Workshop on quality improvement held in Shenzen, China
China’s healthcare reform is marching forward. It is a mighty task and therefore it is important that the direction of changes conform to international norms. As such the WONCA working party on quality and safety was invited to conduct a one day workshop to introduce the methods of applying the principles of quality practice. On the 6th December, 2013 a group of about 80 primary care physicians from the community health centres in Shenzen China gathered at the Postgraduate Institute of Medicine to participate in the workshop.
Quality Improvement Program
Venue: Shenzen Continuing Medical Education Centre
Date: 6 December, 2013
Method: workshop format
Director: Prof Xia Junjie
Convenor: Professor Daniel Thuraiappah, Chair, WONCA Working Party in Quality and Safety in Family Medicine
Co-ordinators: Dr Wang Su, Dr Li Yang, Dr Wu Sha, Dr Li Yue
Shenzen Continuing Medical Education Lecture Room with 80 primary Care Physicians. Drs Li Yang and Wang Su in the front.
All participants responded positively to the workshop. Most found this program new to them but found it challenging to implement the program in their working environment. The issue of team agreement was daunting. There was need of more courage and motivation as quality healthcare is not in purview. Currently an annual “audit” is carried out on equipment and facilities but not on services.
The concept of developing indicators in management of diseases was important as it emphasised the issue of looking for the essential signs and symptoms of diseases in a very short time as time for seeing patients were short.
China, including Shenzen is keen on transforming the healthcare as socialised medicine, although has sustained the safety net, is facing the realty of rising healthcare costs to the government. The government is spurred by WHO ideals of raising the standards of care and to spread the safety net wider especially the rural areas, which are still underserved. Workshops on quality and safety need to be duplicated and sustained and local human resources have to be developed. Leadership skills to manage quality improvement programs have to be continuous.
Postgraduate training of general practitioners is carried out at the Hong Kong University-Shenzen Hospital built two years ago with state of the art facilities by the Shenzen City Council and managed by the Hong Kong University Hospital. The Family Medicine specialists manage the primary care centre training local interested medical officer residents under contract for two years. Professor Cindy Lam teaches once a week.
The Shenzen Medical Centre managed by the Hong Kong University Medical Faculty. The environment is spacious and facilities are well provided with health screening for adults, women and children, with chronic diseases management centre, substance abuse clinics are well provided. The healthcare system provides for a minimum package of services for the citizens, however, here the phenomenon of private care is looming where the increasing rich seek prime care. If transformation is slow, then the dual system will flourish.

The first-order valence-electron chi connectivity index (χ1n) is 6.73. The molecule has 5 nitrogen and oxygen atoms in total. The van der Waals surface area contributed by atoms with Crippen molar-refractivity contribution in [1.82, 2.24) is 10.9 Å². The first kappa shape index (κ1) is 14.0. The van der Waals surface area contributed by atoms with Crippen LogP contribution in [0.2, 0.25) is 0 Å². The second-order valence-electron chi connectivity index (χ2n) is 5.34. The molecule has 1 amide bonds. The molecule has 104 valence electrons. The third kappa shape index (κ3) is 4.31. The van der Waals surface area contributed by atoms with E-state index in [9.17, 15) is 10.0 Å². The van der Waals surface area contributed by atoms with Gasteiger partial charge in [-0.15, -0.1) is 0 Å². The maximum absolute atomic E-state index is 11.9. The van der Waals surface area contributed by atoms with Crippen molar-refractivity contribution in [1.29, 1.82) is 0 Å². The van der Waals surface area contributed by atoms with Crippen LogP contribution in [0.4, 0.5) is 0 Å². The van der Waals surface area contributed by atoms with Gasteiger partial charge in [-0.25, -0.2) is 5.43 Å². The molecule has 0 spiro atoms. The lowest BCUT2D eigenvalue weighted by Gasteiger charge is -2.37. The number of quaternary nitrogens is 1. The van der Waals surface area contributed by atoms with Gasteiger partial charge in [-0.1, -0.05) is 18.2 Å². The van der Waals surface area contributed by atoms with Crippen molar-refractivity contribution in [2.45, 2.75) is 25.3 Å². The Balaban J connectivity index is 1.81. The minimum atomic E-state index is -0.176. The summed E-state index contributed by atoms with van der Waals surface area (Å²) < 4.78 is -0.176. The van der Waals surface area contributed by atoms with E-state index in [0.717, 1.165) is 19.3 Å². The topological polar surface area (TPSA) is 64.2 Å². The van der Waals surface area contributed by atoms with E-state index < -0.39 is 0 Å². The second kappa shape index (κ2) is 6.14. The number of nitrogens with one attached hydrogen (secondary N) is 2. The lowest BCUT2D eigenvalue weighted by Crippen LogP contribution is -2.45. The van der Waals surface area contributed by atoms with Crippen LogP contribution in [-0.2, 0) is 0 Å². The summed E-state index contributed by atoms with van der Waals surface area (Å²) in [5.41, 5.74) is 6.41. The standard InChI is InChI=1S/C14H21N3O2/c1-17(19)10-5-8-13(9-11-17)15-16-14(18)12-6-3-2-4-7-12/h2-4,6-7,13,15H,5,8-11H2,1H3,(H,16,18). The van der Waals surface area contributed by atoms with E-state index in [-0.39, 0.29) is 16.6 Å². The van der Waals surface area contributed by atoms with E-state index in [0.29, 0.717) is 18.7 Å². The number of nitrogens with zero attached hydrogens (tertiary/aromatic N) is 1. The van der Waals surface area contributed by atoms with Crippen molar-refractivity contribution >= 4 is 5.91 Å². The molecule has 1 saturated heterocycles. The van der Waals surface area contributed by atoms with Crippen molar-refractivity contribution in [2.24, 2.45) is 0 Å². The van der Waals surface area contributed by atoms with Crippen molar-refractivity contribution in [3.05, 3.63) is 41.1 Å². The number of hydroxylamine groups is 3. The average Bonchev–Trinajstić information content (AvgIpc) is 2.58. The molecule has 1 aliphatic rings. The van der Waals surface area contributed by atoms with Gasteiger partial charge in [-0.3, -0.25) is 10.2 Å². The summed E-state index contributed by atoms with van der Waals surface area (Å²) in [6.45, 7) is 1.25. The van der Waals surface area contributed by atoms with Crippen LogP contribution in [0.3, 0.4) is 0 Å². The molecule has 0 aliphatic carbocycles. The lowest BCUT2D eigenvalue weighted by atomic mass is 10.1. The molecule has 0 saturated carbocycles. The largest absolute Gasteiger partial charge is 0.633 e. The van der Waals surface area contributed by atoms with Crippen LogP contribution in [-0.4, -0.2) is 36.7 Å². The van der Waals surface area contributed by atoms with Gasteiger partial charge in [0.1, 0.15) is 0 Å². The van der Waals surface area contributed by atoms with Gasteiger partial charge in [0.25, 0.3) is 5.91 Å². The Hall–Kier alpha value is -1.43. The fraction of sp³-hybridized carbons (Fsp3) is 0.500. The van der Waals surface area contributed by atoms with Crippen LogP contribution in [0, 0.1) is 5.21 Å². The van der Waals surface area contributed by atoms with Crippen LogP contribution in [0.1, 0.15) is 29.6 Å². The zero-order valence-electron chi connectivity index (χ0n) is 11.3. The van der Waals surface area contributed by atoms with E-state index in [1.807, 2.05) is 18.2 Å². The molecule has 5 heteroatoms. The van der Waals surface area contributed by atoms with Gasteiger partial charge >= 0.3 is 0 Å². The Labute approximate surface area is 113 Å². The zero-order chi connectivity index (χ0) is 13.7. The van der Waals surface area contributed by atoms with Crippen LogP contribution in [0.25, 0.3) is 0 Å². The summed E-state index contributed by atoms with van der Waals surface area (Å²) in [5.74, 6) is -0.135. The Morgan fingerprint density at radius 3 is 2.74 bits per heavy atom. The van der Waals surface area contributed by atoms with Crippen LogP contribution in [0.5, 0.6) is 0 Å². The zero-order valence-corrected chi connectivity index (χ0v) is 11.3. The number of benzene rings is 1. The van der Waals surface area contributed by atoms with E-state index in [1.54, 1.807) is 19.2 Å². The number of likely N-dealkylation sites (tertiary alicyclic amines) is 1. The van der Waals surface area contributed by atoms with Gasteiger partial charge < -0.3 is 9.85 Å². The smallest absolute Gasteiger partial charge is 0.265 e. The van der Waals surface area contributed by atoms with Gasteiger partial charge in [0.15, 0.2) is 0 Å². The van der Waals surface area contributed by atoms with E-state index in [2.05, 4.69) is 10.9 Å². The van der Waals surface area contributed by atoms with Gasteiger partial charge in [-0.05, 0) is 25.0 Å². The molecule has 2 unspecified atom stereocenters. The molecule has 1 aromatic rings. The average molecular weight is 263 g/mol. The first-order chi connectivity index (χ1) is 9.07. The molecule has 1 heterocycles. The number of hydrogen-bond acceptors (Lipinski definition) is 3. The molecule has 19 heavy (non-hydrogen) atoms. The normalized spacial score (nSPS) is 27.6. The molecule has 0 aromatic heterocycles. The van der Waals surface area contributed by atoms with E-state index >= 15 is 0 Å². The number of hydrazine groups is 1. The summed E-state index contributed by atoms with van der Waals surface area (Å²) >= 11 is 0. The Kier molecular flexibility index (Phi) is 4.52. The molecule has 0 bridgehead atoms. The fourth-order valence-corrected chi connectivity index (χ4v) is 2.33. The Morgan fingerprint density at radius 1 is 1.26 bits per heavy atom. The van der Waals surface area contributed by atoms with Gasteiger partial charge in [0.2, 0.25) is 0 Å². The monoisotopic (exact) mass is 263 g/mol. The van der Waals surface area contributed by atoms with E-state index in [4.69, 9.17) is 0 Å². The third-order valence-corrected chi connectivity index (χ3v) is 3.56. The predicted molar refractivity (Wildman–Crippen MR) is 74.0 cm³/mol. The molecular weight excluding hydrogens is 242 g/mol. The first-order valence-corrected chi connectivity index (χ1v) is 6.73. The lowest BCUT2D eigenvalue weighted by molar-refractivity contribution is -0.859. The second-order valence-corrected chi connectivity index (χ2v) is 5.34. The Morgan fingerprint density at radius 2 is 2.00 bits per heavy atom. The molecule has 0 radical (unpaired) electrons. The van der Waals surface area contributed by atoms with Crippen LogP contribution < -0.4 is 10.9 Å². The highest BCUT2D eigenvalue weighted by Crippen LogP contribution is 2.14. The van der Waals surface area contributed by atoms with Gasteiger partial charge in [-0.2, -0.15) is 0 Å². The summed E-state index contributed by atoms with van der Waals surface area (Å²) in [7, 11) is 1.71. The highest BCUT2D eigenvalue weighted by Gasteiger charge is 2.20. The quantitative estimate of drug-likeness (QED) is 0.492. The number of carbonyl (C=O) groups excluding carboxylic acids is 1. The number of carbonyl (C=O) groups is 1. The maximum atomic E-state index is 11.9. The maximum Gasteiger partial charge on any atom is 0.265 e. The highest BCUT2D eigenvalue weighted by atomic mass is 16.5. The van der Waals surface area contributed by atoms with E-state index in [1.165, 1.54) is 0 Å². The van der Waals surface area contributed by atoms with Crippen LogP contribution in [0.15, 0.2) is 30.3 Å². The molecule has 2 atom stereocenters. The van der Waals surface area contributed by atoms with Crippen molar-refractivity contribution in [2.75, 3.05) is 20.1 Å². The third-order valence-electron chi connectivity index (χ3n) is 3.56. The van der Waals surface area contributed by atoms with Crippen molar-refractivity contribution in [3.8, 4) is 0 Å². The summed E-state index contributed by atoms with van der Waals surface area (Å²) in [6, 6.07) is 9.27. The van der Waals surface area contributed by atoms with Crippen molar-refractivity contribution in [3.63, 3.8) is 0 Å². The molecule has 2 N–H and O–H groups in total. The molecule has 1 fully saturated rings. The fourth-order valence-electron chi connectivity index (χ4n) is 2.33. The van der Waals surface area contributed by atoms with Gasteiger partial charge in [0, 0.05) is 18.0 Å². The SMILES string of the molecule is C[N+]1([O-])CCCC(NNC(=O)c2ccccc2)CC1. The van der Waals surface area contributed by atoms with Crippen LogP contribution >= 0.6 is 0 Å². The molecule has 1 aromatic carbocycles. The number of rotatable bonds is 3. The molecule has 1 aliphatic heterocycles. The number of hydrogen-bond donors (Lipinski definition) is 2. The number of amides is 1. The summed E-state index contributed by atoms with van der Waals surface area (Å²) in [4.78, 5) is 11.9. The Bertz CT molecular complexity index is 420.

The Shenzen City Council has dedicated one community health centre to teaching where there is a floor with consultation rooms with CCTV facilities to monitor the sessions. At the outpatient centre both traditional Chinese medicine and allopathic medicine is practised. The consultation rooms are placed but often more than one patient is seen at the same time. The government statistics show that there is growing trends of being understaffed both officers and assistants.
Prof Xia Junjie with Prof Daniel Thuraiappah
Professor Xia Junjie, Director of the Shenzen Post Graduate Institute of Medicine is constantly in touch with Beijing for progress. Shenzen has grown from a small fishing village in the hinterland of Hong Kong twenty years ago to a bustling commercial city of 7.5 million population most of whom are immigrants from other parts of China. It is a city of potential, especially health wise for systematic development in the healthcare industry. The primary health care systems will require post graduate education for all medical officers and development in quality and safety in family medicine.
The Workshop ended with a resolve that improvement in practice is important and is possible.
All delegates were awarded with a Certificate of Attendance in Quality Improvement Program. They will be expected to carry out an audit of their practice and implement recommendations of the quality program in their place of practice. After 6 months the second audit is to be carried out to see if there were improvements in their own practice. One of the ways of measuring improvement was to get patient feedback and would be part of the audit. On satisfactory completion of the quality program audit in their place of practice, the practice will be awarded a “Quality Clinic” certificate.
In order to encourage and motivate the practice of audit it was proposed that an annual prize be awarded for the best community health centre audit carried out. Recognition of achievement should be encouraged for progress.
Prof Daniel M Thuraiappah
Chair, WONCA Working Party on Quality and Safety in Family Medicine
(photographed on site)